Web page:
Mindful of the fact that we shouldn’t do anything for anyone that they can’t do for themselves, (at least that what I have been told), I wonder if we should be like the away teams on “Star Trek” and only observe and not interfere. With this “imperative” in mind why should we preach or teach over seas when they have Pastors and teachers? We have folks over there doing Vacation Bible Schools and I have observed that the folks that live over there are very capable of wonderful Sunday School teaching? I wonder if I did the right thing when I took a plastic bottle away from this child because he was sucking on something that had contained a caustic, toxic chemical solution that was used to clean batteries. I am exaggerating of course, but it still begs the question where do we draw the line? Why am I in Mission to you when you are capable of doing mission yourself.
“I may as well try and catch the wind”, Donovan sang in the 60’s and sometimes I feel like that. I have been trying to tell anyone that will listen that one of our problems in “funding the mission” is we can’t really explain what the “mission” is? Some one famously said in our church, “it used to be if you needed money all you had to do was say the word “missions” and the check books would open up. It’s not like that anymore”. I have a news flash for you. It hasn’t been like that for a long time. I will never forget the day in 1980 when we hosted a missionary who bravely explained that with his education, language instruction, transportation, medical care and cost of living, we the LCMS had probably paid close to a million dollars for his “mission” over ten years. When he also bravely informed us that in those 10 years he had baptized 2 people and they were his children, one of our old saints stood up and said, “I think you owe us a refund”.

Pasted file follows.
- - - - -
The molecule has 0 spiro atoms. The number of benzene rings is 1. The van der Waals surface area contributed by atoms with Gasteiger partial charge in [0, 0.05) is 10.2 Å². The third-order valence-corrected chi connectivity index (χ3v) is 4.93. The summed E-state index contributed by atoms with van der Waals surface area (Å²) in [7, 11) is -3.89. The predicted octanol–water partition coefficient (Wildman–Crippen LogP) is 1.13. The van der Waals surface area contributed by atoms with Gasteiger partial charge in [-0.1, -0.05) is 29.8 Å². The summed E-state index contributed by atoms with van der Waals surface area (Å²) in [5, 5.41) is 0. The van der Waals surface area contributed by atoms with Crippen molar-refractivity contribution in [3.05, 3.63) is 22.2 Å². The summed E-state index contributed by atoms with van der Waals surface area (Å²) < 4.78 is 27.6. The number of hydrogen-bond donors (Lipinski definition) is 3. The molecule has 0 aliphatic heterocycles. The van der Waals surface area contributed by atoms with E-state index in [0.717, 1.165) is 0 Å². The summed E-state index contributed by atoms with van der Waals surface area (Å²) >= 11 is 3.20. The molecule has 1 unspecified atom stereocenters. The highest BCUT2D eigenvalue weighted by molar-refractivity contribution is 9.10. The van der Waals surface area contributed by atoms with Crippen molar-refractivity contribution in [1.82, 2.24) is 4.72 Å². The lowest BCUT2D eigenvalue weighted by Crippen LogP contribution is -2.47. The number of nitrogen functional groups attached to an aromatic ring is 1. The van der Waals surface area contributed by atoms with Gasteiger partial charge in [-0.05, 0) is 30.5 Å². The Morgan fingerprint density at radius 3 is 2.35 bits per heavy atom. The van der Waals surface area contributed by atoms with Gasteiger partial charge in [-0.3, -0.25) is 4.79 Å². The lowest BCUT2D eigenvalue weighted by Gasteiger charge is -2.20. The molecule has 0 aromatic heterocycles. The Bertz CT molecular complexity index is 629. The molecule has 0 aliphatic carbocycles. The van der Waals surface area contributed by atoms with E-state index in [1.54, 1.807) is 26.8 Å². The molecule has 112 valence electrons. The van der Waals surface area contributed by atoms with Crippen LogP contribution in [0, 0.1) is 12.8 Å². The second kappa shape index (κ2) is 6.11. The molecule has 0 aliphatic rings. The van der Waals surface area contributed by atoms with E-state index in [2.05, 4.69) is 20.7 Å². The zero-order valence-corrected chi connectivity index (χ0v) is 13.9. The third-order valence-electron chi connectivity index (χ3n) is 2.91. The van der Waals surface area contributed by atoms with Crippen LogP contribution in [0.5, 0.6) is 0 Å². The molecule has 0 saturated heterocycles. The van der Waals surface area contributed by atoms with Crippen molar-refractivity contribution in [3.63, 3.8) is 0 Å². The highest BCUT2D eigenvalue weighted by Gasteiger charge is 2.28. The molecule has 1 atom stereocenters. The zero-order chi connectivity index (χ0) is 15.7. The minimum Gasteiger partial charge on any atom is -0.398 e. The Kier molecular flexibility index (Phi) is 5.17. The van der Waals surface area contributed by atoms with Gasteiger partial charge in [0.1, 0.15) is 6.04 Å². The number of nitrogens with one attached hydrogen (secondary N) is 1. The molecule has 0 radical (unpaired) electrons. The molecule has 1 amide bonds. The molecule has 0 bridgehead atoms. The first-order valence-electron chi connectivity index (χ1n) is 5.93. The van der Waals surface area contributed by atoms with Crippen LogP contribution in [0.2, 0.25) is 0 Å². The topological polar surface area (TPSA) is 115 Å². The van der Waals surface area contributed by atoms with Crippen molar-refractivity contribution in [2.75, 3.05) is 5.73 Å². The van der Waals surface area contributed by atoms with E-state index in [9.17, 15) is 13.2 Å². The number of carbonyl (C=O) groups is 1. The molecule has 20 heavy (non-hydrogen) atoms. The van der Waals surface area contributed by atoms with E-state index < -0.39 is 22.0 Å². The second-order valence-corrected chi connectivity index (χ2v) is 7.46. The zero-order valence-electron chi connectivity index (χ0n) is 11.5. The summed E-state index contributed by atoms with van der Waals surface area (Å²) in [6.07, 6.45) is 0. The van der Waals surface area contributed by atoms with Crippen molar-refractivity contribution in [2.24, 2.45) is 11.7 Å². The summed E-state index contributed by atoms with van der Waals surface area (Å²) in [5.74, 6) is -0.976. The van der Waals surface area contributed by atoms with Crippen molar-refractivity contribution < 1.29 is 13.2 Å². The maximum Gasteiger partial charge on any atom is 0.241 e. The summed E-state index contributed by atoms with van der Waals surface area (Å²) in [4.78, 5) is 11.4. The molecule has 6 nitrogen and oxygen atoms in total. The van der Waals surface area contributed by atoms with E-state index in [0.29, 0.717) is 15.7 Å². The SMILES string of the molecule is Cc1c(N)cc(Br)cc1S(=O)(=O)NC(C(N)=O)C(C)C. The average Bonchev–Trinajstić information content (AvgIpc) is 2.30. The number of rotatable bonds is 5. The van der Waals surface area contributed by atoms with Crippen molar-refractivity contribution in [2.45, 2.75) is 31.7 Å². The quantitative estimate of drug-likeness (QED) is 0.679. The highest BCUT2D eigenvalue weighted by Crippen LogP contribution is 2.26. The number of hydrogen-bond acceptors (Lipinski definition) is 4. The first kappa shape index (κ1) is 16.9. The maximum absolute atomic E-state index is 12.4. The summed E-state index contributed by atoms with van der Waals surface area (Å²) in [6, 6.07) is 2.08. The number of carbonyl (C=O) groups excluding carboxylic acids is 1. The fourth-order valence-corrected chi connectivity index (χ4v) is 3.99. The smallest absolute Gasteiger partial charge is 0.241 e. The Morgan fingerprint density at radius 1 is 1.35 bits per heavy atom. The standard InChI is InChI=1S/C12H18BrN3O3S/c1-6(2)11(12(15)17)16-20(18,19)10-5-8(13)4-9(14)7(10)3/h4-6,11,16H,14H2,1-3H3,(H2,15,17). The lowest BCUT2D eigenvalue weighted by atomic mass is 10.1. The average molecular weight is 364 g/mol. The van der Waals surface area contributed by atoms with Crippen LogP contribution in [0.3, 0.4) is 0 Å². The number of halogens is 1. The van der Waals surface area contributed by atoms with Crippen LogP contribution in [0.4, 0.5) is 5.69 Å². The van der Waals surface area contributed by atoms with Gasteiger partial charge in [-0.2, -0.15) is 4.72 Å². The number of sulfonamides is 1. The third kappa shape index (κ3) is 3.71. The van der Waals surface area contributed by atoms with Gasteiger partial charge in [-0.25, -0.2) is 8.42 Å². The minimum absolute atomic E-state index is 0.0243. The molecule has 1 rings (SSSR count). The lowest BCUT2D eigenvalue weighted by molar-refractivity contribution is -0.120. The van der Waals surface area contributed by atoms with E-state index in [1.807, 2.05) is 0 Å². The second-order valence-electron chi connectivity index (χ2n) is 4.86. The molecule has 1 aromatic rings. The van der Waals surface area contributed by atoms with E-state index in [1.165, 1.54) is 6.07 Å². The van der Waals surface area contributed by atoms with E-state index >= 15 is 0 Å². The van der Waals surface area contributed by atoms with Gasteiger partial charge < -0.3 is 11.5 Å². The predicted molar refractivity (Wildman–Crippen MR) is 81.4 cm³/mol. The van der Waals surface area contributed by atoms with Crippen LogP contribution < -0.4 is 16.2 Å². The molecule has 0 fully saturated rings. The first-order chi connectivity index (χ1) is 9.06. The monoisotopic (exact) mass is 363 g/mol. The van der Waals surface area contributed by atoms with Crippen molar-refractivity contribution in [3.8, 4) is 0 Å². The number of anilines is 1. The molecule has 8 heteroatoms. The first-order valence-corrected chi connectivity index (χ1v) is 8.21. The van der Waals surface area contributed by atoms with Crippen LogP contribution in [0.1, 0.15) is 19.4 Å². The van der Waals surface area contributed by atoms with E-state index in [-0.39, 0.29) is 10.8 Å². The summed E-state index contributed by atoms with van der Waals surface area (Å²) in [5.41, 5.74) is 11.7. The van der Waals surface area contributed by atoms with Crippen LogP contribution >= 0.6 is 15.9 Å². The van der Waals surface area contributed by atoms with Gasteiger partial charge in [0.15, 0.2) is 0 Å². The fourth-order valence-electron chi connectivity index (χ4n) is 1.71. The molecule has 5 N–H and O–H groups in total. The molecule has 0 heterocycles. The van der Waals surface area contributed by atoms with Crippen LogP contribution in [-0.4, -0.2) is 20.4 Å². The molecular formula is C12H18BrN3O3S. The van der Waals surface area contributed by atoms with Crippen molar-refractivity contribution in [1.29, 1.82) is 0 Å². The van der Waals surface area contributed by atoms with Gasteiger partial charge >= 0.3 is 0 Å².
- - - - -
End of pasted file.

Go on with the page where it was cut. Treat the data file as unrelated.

Everyday I am confronted in the mail or by phone with another fund request for something that is a “mission” yet I am never told what the mission is. I received something asking that we support the translation of something into some language somewhere in the world and when I researched it I found out that most of the people couldn’t read the finished product because 90% of them can’t read! Many folks that have traveled overseas come back and ask the question “what is the mission?” Pastors have to answer that question in local congregations. What is the mission? What are we doing here? All kinds of groups and organizations in the church have to ask the question, what is the mission? If the answer has to do with doing what we have always done, or doing what makes us comfortable, it is not going to work. People are getting less and less comfortable giving to the status quo or giving for something that is mainly for us. Youth folks will tell you that raising funds for a camp because it is a good place for Lutheran kids to hang out and hook up will get you a fish eye. Principals and teachers are having to face the fact that parochial schools are having trouble finding funding, but if you are willing to reach out to the handicapped funds come in.
The great commission is big and broad and the New Testament it seems to me explains to us what Jesus meant when he said “teaching them to observe all things that I have commanded you”. What he commanded us was about mercy.